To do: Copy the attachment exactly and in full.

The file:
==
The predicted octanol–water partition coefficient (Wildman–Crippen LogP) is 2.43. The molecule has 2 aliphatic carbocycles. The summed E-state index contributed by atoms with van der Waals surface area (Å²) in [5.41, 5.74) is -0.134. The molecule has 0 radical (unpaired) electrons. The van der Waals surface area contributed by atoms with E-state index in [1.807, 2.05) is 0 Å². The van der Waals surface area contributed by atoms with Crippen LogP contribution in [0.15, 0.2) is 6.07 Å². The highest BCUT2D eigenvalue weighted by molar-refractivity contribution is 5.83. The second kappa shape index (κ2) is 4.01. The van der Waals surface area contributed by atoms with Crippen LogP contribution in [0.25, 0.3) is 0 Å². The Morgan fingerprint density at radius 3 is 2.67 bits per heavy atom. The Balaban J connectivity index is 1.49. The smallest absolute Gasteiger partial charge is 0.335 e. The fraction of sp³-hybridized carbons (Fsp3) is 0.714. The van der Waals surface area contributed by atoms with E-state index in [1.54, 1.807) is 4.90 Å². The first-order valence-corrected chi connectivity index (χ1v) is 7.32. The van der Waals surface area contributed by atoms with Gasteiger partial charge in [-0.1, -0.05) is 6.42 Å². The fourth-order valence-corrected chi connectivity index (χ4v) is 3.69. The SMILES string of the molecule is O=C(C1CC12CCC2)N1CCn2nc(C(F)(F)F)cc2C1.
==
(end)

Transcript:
The predicted octanol–water partition coefficient (Wildman–Crippen LogP) is 2.43. The molecule has 2 aliphatic carbocycles. The summed E-state index contributed by atoms with van der Waals surface area (Å²) in [5.41, 5.74) is -0.134. The molecule has 0 radical (unpaired) electrons. The van der Waals surface area contributed by atoms with E-state index in [1.807, 2.05) is 0 Å². The van der Waals surface area contributed by atoms with Crippen LogP contribution in [0.15, 0.2) is 6.07 Å². The highest BCUT2D eigenvalue weighted by molar-refractivity contribution is 5.83. The second kappa shape index (κ2) is 4.01. The van der Waals surface area contributed by atoms with Crippen LogP contribution in [0.25, 0.3) is 0 Å². The Morgan fingerprint density at radius 3 is 2.67 bits per heavy atom. The Balaban J connectivity index is 1.49. The smallest absolute Gasteiger partial charge is 0.335 e. The fraction of sp³-hybridized carbons (Fsp3) is 0.714. The van der Waals surface area contributed by atoms with E-state index in [1.54, 1.807) is 4.90 Å². The first-order valence-corrected chi connectivity index (χ1v) is 7.32. The van der Waals surface area contributed by atoms with Gasteiger partial charge in [-0.1, -0.05) is 6.42 Å². The fourth-order valence-corrected chi connectivity index (χ4v) is 3.69. The SMILES string of the molecule is O=C(C1CC12CCC2)N1CCn2nc(C(F)(F)F)cc2C1.